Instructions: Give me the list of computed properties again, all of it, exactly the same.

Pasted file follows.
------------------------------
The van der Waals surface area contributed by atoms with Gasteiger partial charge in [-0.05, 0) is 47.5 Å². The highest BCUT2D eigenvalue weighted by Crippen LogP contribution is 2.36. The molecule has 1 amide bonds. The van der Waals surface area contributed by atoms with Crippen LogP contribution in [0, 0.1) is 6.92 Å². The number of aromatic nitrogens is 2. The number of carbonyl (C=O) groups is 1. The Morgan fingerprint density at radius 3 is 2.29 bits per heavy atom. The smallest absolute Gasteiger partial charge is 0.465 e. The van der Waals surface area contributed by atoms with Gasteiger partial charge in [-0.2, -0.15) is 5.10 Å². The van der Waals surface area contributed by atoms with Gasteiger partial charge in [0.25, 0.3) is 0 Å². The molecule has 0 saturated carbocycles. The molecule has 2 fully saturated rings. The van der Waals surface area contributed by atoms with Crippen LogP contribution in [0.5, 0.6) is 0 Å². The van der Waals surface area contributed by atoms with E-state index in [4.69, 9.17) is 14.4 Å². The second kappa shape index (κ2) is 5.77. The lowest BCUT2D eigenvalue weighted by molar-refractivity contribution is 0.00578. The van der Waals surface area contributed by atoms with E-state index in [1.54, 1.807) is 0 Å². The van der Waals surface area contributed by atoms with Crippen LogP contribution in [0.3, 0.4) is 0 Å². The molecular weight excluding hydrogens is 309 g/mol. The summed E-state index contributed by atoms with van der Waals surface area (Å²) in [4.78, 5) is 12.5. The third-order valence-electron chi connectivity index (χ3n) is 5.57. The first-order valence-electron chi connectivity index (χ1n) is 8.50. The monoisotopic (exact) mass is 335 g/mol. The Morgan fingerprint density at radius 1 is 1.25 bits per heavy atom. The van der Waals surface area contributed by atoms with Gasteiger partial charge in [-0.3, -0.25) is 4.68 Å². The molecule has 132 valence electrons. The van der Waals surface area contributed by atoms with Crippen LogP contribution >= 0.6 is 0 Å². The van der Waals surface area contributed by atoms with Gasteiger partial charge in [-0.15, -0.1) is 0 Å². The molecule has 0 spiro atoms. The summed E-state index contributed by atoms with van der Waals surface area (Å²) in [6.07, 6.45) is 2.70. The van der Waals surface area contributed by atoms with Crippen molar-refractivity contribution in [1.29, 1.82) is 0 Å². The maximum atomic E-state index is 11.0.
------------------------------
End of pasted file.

The van der Waals surface area contributed by atoms with Gasteiger partial charge in [-0.05, 0) is 47.5 Å². The highest BCUT2D eigenvalue weighted by Crippen LogP contribution is 2.36. The molecule has 1 amide bonds. The van der Waals surface area contributed by atoms with Crippen LogP contribution in [0, 0.1) is 6.92 Å². The number of aromatic nitrogens is 2. The number of carbonyl (C=O) groups is 1. The Morgan fingerprint density at radius 3 is 2.29 bits per heavy atom. The smallest absolute Gasteiger partial charge is 0.465 e. The van der Waals surface area contributed by atoms with Gasteiger partial charge in [-0.2, -0.15) is 5.10 Å². The van der Waals surface area contributed by atoms with Gasteiger partial charge in [0.25, 0.3) is 0 Å². The molecule has 0 saturated carbocycles. The molecule has 2 fully saturated rings. The van der Waals surface area contributed by atoms with Crippen LogP contribution in [0.5, 0.6) is 0 Å². The van der Waals surface area contributed by atoms with E-state index in [4.69, 9.17) is 14.4 Å². The second kappa shape index (κ2) is 5.77. The lowest BCUT2D eigenvalue weighted by molar-refractivity contribution is 0.00578. The van der Waals surface area contributed by atoms with E-state index in [1.54, 1.807) is 0 Å². The van der Waals surface area contributed by atoms with Crippen LogP contribution in [0.3, 0.4) is 0 Å². The molecular weight excluding hydrogens is 309 g/mol. The summed E-state index contributed by atoms with van der Waals surface area (Å²) in [4.78, 5) is 12.5. The third-order valence-electron chi connectivity index (χ3n) is 5.57. The first-order valence-electron chi connectivity index (χ1n) is 8.50. The monoisotopic (exact) mass is 335 g/mol. The Morgan fingerprint density at radius 1 is 1.25 bits per heavy atom. The van der Waals surface area contributed by atoms with Gasteiger partial charge in [-0.3, -0.25) is 4.68 Å². The molecule has 132 valence electrons. The van der Waals surface area contributed by atoms with Crippen LogP contribution >= 0.6 is 0 Å². The van der Waals surface area contributed by atoms with Gasteiger partial charge in [-0.15, -0.1) is 0 Å². The molecule has 0 spiro atoms. The summed E-state index contributed by atoms with van der Waals surface area (Å²) in [6.07, 6.45) is 2.70. The van der Waals surface area contributed by atoms with Crippen molar-refractivity contribution in [1.29, 1.82) is 0 Å². The maximum atomic E-state index is 11.0.